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energy. Agriculture demands foresight and the sacrificing of present
comfort to future benefit; in the more primitive modes of life, activity
springs more immediately from events. Agriculture demands steady
routine in one spot; the nomad and the hunter can profitably indulge
the spirit of restlessness.
Inevitably, it would seem, where early agricultural civilizations
were growing up, there must have been a considerable drift of
the more restless types out of them into the nomad and hunting
cultures on their borders; and quite possibly there occurred also a
converse movement inwards of more calculating and less restless
Further, once the agricultural civilizations were well established,
a dominant class always appeared whose interests were bound up
with the success of the group. The members of this class therefore
were bound to encourage submissiveness and industry in the culti-
vators of the soil: and although much was in fact accomplished by
purely environmental means, such as religion and law, there must
again have been a selective effect, so that the level of inherent docility
would tend to rise in the peasant class. Thus in the long run, agri-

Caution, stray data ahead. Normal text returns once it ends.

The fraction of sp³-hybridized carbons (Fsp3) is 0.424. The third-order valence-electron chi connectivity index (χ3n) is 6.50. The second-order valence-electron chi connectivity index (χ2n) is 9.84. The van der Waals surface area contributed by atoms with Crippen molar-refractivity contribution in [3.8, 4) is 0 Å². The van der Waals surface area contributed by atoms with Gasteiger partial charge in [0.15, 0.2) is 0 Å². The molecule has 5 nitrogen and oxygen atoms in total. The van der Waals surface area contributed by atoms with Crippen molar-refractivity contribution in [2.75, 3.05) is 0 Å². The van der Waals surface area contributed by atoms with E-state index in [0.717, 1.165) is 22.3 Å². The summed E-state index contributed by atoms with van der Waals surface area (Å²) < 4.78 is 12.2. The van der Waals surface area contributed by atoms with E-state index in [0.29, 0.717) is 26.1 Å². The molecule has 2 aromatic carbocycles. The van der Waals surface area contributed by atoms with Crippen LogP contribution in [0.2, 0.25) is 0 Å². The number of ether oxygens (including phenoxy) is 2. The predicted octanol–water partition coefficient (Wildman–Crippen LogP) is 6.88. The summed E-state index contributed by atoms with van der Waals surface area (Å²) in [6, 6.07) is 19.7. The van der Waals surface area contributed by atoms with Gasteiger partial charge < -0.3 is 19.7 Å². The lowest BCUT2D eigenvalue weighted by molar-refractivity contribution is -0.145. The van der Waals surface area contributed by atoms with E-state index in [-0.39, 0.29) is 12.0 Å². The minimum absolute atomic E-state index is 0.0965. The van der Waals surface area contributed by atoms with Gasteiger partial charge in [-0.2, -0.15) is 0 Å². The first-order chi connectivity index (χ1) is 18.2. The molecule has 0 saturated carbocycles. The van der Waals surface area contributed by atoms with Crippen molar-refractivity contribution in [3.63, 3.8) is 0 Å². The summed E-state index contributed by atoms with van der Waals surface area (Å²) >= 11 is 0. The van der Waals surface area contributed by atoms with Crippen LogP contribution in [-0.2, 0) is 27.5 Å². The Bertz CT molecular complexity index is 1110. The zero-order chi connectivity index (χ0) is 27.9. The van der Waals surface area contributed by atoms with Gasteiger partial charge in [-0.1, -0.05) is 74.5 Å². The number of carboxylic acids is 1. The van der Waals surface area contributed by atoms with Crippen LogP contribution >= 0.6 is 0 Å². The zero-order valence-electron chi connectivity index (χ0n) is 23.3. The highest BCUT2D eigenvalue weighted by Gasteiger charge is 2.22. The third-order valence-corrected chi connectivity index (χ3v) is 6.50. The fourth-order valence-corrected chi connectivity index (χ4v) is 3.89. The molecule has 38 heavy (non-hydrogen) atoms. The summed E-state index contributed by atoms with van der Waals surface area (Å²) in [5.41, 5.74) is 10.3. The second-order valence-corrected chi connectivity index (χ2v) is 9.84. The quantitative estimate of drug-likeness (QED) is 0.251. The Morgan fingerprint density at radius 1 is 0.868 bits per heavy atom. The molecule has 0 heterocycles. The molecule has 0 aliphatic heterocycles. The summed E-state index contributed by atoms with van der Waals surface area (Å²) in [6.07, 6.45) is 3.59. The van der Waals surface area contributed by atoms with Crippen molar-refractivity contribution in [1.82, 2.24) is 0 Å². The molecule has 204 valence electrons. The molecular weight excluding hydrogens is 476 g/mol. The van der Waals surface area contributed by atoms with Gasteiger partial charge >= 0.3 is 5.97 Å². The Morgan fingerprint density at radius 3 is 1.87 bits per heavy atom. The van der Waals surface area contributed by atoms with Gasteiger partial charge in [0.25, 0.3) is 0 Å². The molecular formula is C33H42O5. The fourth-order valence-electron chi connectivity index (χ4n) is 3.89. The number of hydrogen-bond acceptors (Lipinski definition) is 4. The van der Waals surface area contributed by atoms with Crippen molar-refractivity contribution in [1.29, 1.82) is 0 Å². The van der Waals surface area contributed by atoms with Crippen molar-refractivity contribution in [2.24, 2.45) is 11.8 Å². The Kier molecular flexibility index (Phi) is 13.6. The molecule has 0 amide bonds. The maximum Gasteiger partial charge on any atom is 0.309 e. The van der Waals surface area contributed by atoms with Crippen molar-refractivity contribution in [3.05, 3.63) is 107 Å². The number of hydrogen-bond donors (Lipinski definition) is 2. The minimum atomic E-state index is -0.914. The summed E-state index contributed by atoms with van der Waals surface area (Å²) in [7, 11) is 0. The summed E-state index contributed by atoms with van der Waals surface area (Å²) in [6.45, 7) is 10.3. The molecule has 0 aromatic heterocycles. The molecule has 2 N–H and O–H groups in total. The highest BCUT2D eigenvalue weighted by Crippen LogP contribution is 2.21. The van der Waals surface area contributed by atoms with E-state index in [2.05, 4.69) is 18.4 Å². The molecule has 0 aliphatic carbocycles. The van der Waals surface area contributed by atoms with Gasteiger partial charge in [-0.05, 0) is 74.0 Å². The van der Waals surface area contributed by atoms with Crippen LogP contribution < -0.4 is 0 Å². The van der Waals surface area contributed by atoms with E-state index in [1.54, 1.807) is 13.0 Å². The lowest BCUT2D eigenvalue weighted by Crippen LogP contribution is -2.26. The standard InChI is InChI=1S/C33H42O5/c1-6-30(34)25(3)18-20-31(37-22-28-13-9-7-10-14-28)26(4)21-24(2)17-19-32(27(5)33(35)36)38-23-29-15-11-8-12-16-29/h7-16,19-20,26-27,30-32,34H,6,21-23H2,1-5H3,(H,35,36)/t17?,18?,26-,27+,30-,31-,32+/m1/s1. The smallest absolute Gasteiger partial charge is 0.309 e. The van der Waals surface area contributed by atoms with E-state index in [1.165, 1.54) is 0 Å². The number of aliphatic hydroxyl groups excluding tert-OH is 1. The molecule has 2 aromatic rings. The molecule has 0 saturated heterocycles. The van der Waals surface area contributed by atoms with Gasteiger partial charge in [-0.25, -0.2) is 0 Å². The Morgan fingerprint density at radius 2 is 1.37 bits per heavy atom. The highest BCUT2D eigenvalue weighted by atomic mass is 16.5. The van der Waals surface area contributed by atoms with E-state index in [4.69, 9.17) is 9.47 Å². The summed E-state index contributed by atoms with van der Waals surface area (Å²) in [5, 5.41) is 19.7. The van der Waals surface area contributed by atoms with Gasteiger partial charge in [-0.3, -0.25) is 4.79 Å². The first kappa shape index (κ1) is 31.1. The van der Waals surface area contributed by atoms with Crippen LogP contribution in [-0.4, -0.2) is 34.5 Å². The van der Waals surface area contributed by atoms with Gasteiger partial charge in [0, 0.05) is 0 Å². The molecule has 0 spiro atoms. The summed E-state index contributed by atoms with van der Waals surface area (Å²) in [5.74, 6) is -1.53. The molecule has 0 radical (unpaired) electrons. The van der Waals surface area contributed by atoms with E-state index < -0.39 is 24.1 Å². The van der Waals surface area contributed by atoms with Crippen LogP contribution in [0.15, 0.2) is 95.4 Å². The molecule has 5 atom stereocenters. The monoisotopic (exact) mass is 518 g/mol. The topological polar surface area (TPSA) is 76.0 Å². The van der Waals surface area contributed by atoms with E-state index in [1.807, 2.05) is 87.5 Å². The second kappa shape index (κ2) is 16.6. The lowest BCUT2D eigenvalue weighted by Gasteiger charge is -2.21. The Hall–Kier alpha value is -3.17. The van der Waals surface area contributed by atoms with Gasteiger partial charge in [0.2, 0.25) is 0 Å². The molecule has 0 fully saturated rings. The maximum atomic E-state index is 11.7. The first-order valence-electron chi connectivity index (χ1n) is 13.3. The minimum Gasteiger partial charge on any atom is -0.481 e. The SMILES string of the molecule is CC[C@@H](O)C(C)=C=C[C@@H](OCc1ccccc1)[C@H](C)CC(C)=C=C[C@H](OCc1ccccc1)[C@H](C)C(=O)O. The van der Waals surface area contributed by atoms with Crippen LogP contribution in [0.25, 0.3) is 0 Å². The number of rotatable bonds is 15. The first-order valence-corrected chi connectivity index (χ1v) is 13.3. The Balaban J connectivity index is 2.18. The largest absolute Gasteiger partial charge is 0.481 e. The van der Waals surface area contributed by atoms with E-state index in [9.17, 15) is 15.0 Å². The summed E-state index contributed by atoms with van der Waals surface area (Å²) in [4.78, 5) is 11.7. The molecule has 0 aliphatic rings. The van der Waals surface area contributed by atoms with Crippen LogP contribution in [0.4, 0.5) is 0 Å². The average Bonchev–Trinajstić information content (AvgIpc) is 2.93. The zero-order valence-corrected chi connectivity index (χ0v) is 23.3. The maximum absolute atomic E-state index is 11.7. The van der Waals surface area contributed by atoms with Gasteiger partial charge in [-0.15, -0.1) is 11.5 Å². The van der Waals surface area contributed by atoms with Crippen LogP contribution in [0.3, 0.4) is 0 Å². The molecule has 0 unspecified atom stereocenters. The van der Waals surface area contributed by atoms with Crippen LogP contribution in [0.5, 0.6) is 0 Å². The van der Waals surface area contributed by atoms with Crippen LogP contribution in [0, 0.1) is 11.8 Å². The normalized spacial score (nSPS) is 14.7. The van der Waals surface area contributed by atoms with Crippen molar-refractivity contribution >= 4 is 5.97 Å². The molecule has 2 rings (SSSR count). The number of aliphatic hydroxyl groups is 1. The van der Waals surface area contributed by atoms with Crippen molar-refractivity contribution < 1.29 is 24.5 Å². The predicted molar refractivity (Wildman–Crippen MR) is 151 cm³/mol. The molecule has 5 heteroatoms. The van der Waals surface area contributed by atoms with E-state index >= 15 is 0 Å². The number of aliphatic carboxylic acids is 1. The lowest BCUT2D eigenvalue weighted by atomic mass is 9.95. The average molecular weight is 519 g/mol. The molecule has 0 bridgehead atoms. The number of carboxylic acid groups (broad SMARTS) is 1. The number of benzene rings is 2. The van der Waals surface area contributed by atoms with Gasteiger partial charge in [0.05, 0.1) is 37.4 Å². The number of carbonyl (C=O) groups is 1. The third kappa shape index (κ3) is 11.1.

culture must have markedly increased the selective value of tendencies
making for the humdrum hard-working human virtues, and in its
secondary effects, as in the birth of the merchant class and in other
ways, have encouraged foresight and calculation.
Class differences in environment may also be selective. It seems
to be established that the inhabitants of our industrial towns are on
the average smaller and darker than those of the rural and small-
town population.1 It may well be that there is a selection against tall
and therefore rapidly-growing types on account of the unfavourable
diet and living conditions of the slum dweller, since slow growth
makes less demands upon a low supply of vitamins: and that tali
stature is on the whole correlated with fair complexion. But whatever
the cause, the fact remains, and can only be due to selection 9f some
A recent report of the Industrial Health Research Board a points
out that in the early part of the industrial era, the; demand in factories
was for men of good physique irrespective of build, while appearance
or presence counted for more in shops and offices. This may have
laid the basis for the observed fact that manual workers average
shorter than blackcoated workers, but are stronger. It is quite likely
that with the recent introduction of more automatic machinery,
1  Carr-Saunders, 1926, pp. 195-6.
2  Ind. Health Res. Bd. Kept,, 1935.